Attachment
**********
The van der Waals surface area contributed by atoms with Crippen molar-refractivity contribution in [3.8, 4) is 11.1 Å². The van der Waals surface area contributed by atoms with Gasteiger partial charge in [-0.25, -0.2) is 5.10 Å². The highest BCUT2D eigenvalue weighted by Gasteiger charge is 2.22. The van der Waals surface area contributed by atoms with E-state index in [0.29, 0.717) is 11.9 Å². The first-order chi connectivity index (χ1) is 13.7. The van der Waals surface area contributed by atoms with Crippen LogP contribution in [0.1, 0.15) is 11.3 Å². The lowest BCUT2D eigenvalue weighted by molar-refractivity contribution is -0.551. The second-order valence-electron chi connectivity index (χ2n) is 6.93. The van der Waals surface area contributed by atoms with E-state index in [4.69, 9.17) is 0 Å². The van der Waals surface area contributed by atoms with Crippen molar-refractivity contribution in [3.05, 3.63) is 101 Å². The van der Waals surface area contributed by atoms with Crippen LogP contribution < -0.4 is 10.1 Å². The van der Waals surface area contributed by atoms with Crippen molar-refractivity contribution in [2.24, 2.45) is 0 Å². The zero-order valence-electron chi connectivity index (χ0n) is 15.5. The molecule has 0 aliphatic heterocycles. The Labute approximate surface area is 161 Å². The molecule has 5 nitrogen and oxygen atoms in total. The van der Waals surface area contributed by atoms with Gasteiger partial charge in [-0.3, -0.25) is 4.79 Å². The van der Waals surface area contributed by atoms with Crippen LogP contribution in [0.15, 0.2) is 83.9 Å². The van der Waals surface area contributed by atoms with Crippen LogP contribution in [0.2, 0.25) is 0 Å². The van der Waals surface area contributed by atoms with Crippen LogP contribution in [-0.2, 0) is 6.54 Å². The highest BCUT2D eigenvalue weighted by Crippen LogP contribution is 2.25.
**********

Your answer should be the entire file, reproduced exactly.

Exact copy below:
The van der Waals surface area contributed by atoms with Crippen molar-refractivity contribution in [3.8, 4) is 11.1 Å². The van der Waals surface area contributed by atoms with Gasteiger partial charge in [-0.25, -0.2) is 5.10 Å². The highest BCUT2D eigenvalue weighted by Gasteiger charge is 2.22. The van der Waals surface area contributed by atoms with E-state index in [0.29, 0.717) is 11.9 Å². The first-order chi connectivity index (χ1) is 13.7. The van der Waals surface area contributed by atoms with Crippen LogP contribution in [0.1, 0.15) is 11.3 Å². The lowest BCUT2D eigenvalue weighted by molar-refractivity contribution is -0.551. The second-order valence-electron chi connectivity index (χ2n) is 6.93. The van der Waals surface area contributed by atoms with E-state index in [4.69, 9.17) is 0 Å². The van der Waals surface area contributed by atoms with Crippen molar-refractivity contribution in [3.05, 3.63) is 101 Å². The van der Waals surface area contributed by atoms with Crippen LogP contribution < -0.4 is 10.1 Å². The van der Waals surface area contributed by atoms with Crippen molar-refractivity contribution in [2.24, 2.45) is 0 Å². The zero-order valence-electron chi connectivity index (χ0n) is 15.5. The molecule has 0 aliphatic heterocycles. The Labute approximate surface area is 161 Å². The molecule has 5 nitrogen and oxygen atoms in total. The van der Waals surface area contributed by atoms with Gasteiger partial charge in [-0.3, -0.25) is 4.79 Å². The van der Waals surface area contributed by atoms with Crippen LogP contribution in [0.15, 0.2) is 83.9 Å². The van der Waals surface area contributed by atoms with Crippen LogP contribution in [0.2, 0.25) is 0 Å². The van der Waals surface area contributed by atoms with Crippen LogP contribution in [-0.2, 0) is 6.54 Å². The highest BCUT2D eigenvalue weighted by Crippen LogP contribution is 2.25.